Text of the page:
Skip to main content

Get help paying rent and bills

If you’re a renter looking for help with housing costs, you’re not alone.

State, tribal, and local organizations distribute money to help renters struggling to keep up with rent and other bills.

Programs providing rental assistance

Start with local organizations

State, tribal, and local organizations are the best place to start when you are looking for help paying your rent. You can:

  1. Search the Internet for rental assistance in your town or city, your county, and your state or your tribal nation
  2. Ask at local government offices like your town hall, city council, or representative’s office
  3. Visit organizations like your local library or cultural center

Contact 211

If you need help finding options to pay your rent, or utility bills so you can stay in your home, 211 can help you identify available resources. Call 211 from a cell phone or landline to speak to a local specialist today, or search their website for rental help resources near you .

Tip about timing

After applying it may take several weeks to receive rental assistance funds. If you're worried about eviction, here are some steps to take now.

Help with utility bills

Get year-round help with utility bills by contacting your local Low Income Home Energy Assistance Program (LIHEAP) office or calling the National Energy Assistance Referral Hotline at (866)-674-6327.

Rental housing counseling

Housing counselors can help you find resources in your area and make a plan. Some HUD-approved housing counseling agencies offer low- or no-cost rental housing counseling. Not every housing counselor offers rental housing counseling, so once you’ve found counseling agencies in your area, review the services they offer to make sure that “rental” appears on the list.

If you’d like help from a local expert who offers rental housing counseling, call 800-569-4287 or find a HUD-approved housing counseling agency online.

Subsidized housing and housing choice vouchers

The U.S. Department of Housing and Urban Development (HUD) offers programs to help pay rent.

  • In subsidized housing, the government pays apartment owners to offer reduced rents to tenants with low incomes. To apply for subsidized housing, search for a participating subsidized housing community using the HUD map .
  • Housing choice vouchers (also known as Section 8) can pay for all or part of the rent for privately owned housing. The vouchers can be used by families with low incomes, seniors, and people with disabilities. You can use them for privately owned single-family homes, townhouses, and apartments. Find and contact your local public housing agency to learn more about your eligibility for a housing choice voucher.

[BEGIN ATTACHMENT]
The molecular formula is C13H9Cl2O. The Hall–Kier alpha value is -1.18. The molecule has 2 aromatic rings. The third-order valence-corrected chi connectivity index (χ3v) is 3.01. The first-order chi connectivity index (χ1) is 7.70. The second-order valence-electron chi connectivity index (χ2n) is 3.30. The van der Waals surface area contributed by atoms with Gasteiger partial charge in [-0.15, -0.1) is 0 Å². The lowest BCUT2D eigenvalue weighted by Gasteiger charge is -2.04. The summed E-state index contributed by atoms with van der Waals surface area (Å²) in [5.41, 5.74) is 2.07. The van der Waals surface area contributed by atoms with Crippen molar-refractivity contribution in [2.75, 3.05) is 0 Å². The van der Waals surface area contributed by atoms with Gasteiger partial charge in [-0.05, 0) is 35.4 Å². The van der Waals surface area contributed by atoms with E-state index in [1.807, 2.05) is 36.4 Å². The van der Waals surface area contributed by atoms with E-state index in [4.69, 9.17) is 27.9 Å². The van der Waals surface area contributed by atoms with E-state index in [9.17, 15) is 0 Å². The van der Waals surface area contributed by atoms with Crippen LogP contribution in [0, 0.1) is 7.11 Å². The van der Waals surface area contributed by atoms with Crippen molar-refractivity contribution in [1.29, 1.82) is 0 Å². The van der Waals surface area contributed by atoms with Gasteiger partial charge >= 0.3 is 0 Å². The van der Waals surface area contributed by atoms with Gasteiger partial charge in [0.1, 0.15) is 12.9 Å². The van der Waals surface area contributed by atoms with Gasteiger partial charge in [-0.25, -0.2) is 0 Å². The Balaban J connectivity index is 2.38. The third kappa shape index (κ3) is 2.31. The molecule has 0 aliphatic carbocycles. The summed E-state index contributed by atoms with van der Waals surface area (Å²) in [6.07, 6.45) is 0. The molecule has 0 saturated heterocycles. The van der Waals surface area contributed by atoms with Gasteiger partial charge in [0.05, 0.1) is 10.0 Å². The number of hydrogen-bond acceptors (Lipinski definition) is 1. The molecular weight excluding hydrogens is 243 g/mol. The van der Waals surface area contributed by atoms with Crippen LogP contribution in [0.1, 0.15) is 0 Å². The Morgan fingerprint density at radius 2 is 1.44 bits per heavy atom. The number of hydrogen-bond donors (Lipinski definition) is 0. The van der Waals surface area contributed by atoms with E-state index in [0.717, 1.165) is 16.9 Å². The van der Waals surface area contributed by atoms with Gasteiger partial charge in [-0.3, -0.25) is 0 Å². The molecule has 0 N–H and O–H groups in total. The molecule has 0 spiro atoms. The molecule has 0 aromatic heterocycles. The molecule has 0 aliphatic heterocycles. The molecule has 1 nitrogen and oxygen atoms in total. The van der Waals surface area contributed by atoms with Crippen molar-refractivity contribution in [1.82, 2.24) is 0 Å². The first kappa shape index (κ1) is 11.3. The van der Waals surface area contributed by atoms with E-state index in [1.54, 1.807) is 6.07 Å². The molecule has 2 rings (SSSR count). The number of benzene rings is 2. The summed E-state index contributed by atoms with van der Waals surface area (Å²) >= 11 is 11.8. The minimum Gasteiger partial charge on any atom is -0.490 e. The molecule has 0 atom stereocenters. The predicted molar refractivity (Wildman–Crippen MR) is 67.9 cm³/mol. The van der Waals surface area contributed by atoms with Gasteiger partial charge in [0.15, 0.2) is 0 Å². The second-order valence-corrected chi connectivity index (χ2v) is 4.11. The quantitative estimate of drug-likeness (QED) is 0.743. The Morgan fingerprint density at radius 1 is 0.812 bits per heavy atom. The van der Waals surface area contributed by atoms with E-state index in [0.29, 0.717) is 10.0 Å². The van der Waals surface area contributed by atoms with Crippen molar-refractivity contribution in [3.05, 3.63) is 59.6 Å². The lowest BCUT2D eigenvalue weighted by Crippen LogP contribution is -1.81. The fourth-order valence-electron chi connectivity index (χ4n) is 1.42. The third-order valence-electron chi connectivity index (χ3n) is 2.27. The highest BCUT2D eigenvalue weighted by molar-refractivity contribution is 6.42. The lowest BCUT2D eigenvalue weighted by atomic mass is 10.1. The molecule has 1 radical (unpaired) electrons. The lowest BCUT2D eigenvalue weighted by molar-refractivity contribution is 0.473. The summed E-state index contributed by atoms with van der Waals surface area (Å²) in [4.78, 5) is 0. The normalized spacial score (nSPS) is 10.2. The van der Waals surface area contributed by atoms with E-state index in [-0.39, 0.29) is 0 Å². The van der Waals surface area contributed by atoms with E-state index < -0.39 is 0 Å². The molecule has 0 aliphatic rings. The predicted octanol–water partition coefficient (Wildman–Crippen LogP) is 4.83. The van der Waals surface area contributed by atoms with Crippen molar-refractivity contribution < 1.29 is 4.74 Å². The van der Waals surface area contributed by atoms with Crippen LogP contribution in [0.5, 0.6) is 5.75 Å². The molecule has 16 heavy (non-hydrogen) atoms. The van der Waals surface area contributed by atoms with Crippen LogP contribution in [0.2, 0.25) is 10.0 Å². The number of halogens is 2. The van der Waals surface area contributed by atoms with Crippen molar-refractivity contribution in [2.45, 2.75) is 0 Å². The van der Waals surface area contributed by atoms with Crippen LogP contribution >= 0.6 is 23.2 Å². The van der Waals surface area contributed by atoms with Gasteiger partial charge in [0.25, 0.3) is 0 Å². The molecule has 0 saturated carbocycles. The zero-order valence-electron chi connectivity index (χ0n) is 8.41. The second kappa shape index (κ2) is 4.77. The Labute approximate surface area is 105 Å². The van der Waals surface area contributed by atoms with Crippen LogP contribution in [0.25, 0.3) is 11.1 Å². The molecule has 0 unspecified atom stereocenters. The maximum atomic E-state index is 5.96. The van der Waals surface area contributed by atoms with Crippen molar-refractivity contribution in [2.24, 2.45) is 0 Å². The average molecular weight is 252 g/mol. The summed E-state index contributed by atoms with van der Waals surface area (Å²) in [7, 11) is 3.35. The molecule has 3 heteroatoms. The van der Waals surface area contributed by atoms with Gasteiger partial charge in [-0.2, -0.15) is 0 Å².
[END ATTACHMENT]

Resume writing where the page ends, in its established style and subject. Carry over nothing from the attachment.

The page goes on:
Know your legal rights as a renter

Legal help with evictions

If your landlord is threatening to evict you, or you need help understanding your rights, talk to a lawyer. You may qualify for free legal aid, based on your income.

Contact your local bar association or legal aid

How to deal with people collecting overdue rent or utilities

When you owe money for rent or utilities and someone else is trying to collect the money, that person could be a debt collector. If a lawyer is representing your landlord, or a collection agency is trying to collect the back rent or utilities you owe, the lawyer or company may be considered a debt collector under federal law.

Federal law says that debt collectors can’t use unfair or deceptive practices to try and collect a debt. This means if a debt collector harasses you or makes false or misleading statements to collect rental debt, they may be breaking federal law.

If you believe that a debt collector is using an unfair practice when collecting a debt, you can submit a complaint or call (855) 411-2372.

Errors in your tenant screening reports shouldn’t keep you from finding a new home

Negative rental information, like records of eviction filings or rental payments in debt collection that appear on your credit report, can have a huge impact on your ability to find rental housing. Many landlords use a tenant screening report to help them decide whether to rent to you, and how much to charge you for a security deposit.

Find out how to check for and dispute errors in your tenant screening report